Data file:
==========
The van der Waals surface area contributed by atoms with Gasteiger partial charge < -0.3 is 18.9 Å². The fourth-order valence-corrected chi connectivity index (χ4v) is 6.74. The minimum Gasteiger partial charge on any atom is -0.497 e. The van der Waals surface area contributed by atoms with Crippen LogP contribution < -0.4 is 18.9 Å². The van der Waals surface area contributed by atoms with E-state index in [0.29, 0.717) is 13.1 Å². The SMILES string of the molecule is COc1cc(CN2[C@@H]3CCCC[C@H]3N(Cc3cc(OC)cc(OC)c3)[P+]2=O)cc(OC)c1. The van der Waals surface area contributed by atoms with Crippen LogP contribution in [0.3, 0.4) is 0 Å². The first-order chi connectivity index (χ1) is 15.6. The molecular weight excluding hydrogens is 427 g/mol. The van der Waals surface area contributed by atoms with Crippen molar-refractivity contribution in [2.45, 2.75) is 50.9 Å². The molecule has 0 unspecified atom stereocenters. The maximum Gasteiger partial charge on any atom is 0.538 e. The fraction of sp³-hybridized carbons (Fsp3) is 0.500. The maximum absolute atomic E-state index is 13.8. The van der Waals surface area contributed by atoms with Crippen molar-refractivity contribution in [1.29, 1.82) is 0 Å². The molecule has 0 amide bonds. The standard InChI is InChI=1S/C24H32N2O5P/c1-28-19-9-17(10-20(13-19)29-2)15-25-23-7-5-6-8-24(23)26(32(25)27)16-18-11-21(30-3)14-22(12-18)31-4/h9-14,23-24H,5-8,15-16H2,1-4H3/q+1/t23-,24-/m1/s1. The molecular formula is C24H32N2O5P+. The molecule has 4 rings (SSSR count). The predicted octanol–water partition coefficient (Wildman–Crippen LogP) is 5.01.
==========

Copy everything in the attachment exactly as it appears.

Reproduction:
The van der Waals surface area contributed by atoms with Gasteiger partial charge < -0.3 is 18.9 Å². The fourth-order valence-corrected chi connectivity index (χ4v) is 6.74. The minimum Gasteiger partial charge on any atom is -0.497 e. The van der Waals surface area contributed by atoms with Crippen LogP contribution < -0.4 is 18.9 Å². The van der Waals surface area contributed by atoms with E-state index in [0.29, 0.717) is 13.1 Å². The SMILES string of the molecule is COc1cc(CN2[C@@H]3CCCC[C@H]3N(Cc3cc(OC)cc(OC)c3)[P+]2=O)cc(OC)c1. The van der Waals surface area contributed by atoms with Crippen LogP contribution in [0.3, 0.4) is 0 Å². The first-order chi connectivity index (χ1) is 15.6. The molecular weight excluding hydrogens is 427 g/mol. The van der Waals surface area contributed by atoms with Crippen molar-refractivity contribution in [2.45, 2.75) is 50.9 Å². The molecule has 0 unspecified atom stereocenters. The maximum Gasteiger partial charge on any atom is 0.538 e. The fraction of sp³-hybridized carbons (Fsp3) is 0.500. The maximum absolute atomic E-state index is 13.8. The van der Waals surface area contributed by atoms with Crippen molar-refractivity contribution in [1.29, 1.82) is 0 Å². The molecule has 0 amide bonds. The standard InChI is InChI=1S/C24H32N2O5P/c1-28-19-9-17(10-20(13-19)29-2)15-25-23-7-5-6-8-24(23)26(32(25)27)16-18-11-21(30-3)14-22(12-18)31-4/h9-14,23-24H,5-8,15-16H2,1-4H3/q+1/t23-,24-/m1/s1. The molecular formula is C24H32N2O5P+. The molecule has 4 rings (SSSR count). The predicted octanol–water partition coefficient (Wildman–Crippen LogP) is 5.01.